Review: Don Juan
- CANNES 2022: Serge Bozon offers up a clever, episodic work in the form of a double-bottomed inversion of the legend of Don Juan, played by Tahar Rahim who’s made vulnerable by a many-faced Virginie Efira
Who really is this man taking shape in the mirror, waiting in luxury for a lover more important than any other - because there’s always one like that - but whose gaze is momentarily drawn by a stranger, which his beloved sees from afar before dropping him like a hot potato a few moments ahead of their wedding? As he applies his cinematographic laboratory approach to an inversed, modern re-working of Don Juan [+see also:
interview: Serge Bozon
film profile] - the famous lothario born from the pen of Tirso de Molina in the 17th century - Serge Bozon opens his box of intellectual and emotional paradoxes wide; enigmas which are radically conceptual and as audaciously natural as eye-colour changing in the sunlight or the music we sometimes invent to sing about our lives, to cry, to console ourselves, to reminisce or even to come to terms with the world’s lack of understanding and the looming shadow of death in the theatre of life.
"It’s a nightmare, I see her everywhere". Unveiled in the Cannes Première section of the 75th Cannes Film Festival, the film follows in the wake of a certain Laurent (Tahar Rahim, excellent in his delivery of a demanding score) who’s suffering and close to drowning, psychologically-speaking, tormented by others’ apparent happiness and the merciless side of the world, yet eternally self-absorbed and a victim of his own impulses as an actor incapable of stepping outside his own role. Because Laurent is an actor who must travel to Granville on the Normandy coast to rehearse Don Juan. And Julie, his beloved fiancée who left him just before their wedding - whom he obsesses over and whom he thinks he recognises in five other women in the film (Virginie Efira, playing five different archetypal characters: a happy woman, a gothic woman, a shy woman, a teacher and a vulgar woman), suffering countless rejections for his relentlessness - is also an actress and she joins the small troupe as a last-minute stand-in. Thus it is that we find Laurent and Julie re-living their tortured and doubt-filled love/lack of love, both in town and on stage. Could a revival be on the cards? A re-conquest? Can men really change when regrets and dead feelings from the past ardently haunt the present, and when an elderly man (Alain Chamfort) insists on prowling around the couple?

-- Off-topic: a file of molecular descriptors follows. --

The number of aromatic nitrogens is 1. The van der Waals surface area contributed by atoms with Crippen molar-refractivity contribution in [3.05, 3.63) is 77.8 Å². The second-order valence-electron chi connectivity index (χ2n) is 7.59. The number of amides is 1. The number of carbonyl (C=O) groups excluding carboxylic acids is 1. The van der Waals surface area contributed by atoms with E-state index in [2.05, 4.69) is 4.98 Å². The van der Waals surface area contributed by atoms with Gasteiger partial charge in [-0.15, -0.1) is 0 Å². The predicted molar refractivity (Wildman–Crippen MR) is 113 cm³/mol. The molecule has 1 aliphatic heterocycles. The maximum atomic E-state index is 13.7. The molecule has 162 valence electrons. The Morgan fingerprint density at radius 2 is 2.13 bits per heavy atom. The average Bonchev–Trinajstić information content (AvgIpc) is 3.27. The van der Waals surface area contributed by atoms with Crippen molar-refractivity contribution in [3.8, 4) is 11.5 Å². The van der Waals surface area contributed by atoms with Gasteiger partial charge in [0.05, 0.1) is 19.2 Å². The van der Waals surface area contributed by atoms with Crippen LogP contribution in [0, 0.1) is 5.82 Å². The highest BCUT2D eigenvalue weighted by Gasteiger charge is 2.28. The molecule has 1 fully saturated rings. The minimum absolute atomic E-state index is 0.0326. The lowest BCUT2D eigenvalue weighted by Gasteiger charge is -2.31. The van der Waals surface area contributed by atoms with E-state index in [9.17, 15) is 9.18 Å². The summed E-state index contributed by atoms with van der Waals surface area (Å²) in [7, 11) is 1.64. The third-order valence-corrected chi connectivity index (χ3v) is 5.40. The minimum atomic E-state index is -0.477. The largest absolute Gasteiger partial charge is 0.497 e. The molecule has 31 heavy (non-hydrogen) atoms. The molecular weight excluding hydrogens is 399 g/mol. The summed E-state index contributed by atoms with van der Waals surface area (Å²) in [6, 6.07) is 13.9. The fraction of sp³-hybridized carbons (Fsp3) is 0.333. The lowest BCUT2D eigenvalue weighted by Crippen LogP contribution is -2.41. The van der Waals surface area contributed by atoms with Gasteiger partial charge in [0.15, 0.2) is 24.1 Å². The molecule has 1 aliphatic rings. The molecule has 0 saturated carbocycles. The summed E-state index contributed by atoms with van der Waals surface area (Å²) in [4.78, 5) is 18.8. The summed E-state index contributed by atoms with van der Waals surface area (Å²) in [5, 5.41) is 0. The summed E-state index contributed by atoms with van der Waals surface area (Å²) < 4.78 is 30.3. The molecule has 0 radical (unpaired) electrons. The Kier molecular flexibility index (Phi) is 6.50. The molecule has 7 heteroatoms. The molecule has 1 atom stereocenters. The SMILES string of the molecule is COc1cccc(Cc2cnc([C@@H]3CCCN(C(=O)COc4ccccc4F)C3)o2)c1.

"What’s going on?" Once again handing the power over to women in a post-Me-Too style, Serge Bozon and his co-screenwriter Axelle Ropert totally inverse traditional perspectives (much like the film’s songs, which are lightyears away from conventional musical canons) to fashion a highly sophisticated, multiple level work characterised by a sumptuous mise en scène (special mention must be made of director of photography Sébastien Buchmann) and carried by two exceptional artists. But as always, when it comes to the pyramid of concepts and the submersible surface of emotions which the French director likes to interlace, "everything is in our heads" and we need to "place ourselves in other people’s shoes" ("Would you be so gracious as to recognise me, Don Juan?").
(Translated from French)
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